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  • Writer's pictureZim Ahmadi

[ALBUM REVIEW] 'Apogee' - Whitney Tai

Grand rock operas, tantalising synth-pop passages, and big ballads - Whitney Tai transcends her own pop horizons despite some comfort zones.



New York-born/LA-based artist Whitney Tai’s sophomore album, ‘Apogee’ has a knack for creating an atmosphere that makes it an atypical pop album. In it, you have grand rock operas, tantalising synth-pop passages, big ballads, and one spot of Latin pop. ‘Apogee’ is an inspired record where massive moments of immersions are common; situated, and enhanced by Whitney Tai's powerful vocal performances. However, Apogee has one recurring flaw; it sounds like she’s found a formula of some kind and decides to stick to it throughout the tracklist - with varying results.

Still, even when the album hits a plateau, Apogee’s sense of drama is unmistakable. You get that thrill from the very first track ‘Starfish’, with spacey synth passages, cool drum pads, and a production that gradually builds upon itself into this impeccable dream pop song. Whitney Tai’s lyricism is easy to love because of its visual nature. In ‘Starfish’ she sings: “I guess I like the twisted plot we’ve created/I sacrifice shit so you know I can make it/ I wrote the script so that we both can lay naked/ like two starfish on a planet that’s been invaded”. It’s this type of writing that takes something that could easily fall into a generic love song sinkhole and turn it into a left-field, quasi-apocalyptic, and exciting experience. (“The sky could swallow us/But you couldn’t care less”)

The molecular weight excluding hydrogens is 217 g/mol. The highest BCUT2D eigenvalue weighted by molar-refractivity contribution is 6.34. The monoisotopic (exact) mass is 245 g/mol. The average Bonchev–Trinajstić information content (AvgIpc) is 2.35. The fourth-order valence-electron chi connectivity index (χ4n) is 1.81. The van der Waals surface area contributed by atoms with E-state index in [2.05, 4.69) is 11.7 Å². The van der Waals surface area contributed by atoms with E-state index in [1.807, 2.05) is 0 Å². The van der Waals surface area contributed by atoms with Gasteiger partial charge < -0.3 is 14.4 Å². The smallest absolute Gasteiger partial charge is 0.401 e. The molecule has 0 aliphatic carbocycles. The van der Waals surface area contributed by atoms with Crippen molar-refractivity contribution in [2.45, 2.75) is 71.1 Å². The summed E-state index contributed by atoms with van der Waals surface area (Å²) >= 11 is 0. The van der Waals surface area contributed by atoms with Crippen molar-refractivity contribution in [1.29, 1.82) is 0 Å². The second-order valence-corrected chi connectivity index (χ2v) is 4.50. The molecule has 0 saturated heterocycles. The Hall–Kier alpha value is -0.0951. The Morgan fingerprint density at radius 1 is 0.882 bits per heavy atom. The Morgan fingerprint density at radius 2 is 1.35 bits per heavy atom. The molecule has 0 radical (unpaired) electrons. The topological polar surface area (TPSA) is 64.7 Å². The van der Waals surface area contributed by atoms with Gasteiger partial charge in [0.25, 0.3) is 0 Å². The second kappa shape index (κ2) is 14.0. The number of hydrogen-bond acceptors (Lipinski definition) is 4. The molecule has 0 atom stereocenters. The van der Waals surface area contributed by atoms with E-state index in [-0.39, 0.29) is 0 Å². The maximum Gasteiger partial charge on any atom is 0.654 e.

‘Not Have Each Other’ is a great retro-futuristic New Wave pop song with a strong hook. The little details in the production, like static sounds and digital shimmers, create an extra layer of ambiance. Then you have this great saxophone fill piercing through the track's atmosphere like a comet. The song is also a good example of some of the amazing vocal productions on the whole album that accentuates Whitney Tai’s beautiful voice and embellish with theme-appropriate effects. In the case of ‘Not Have Each Other’, it plays well as a cyberpunk-themed romance.

With ‘The Cure’, Whitney Tai serves us some daunting piano ballad that explodes into a stadium-sized rock song. It’s this formula that I’m talking about which is sort of repeated in ‘Righteous’ and ‘Not Without Love’, where a slower-paced pop structure is concluded with high-octane rock punctuation. The first time around, this arrangement is absolutely satisfying - occasionally cinematic. But sometimes it doesn’t really do anything, either overstaying its welcome or coming off as derivative. The craftsmanship in ‘Apogee’ is most blatant when it combines the familiar with a dose of thrill, but this familiarity walks on a tightrope, dangerously risking some falls into the uninspired. All that considered, the first time I heard ‘The Cure’ transition into that genre shift midway through the song, it blew my mind, which makes this one of my favourite tracks.

Another great aspect of ‘Apogee’ is Tai’s ability to deliver her vocals with such emotional acuity. In ‘Surrender’, you get an epic that revolves around these orchestral strings and percussive instrumentations that make you feel like you’re being washed up onto an empty shore. All while being soundtracked by her emotional declarations of submission - dissolving into particles and debris.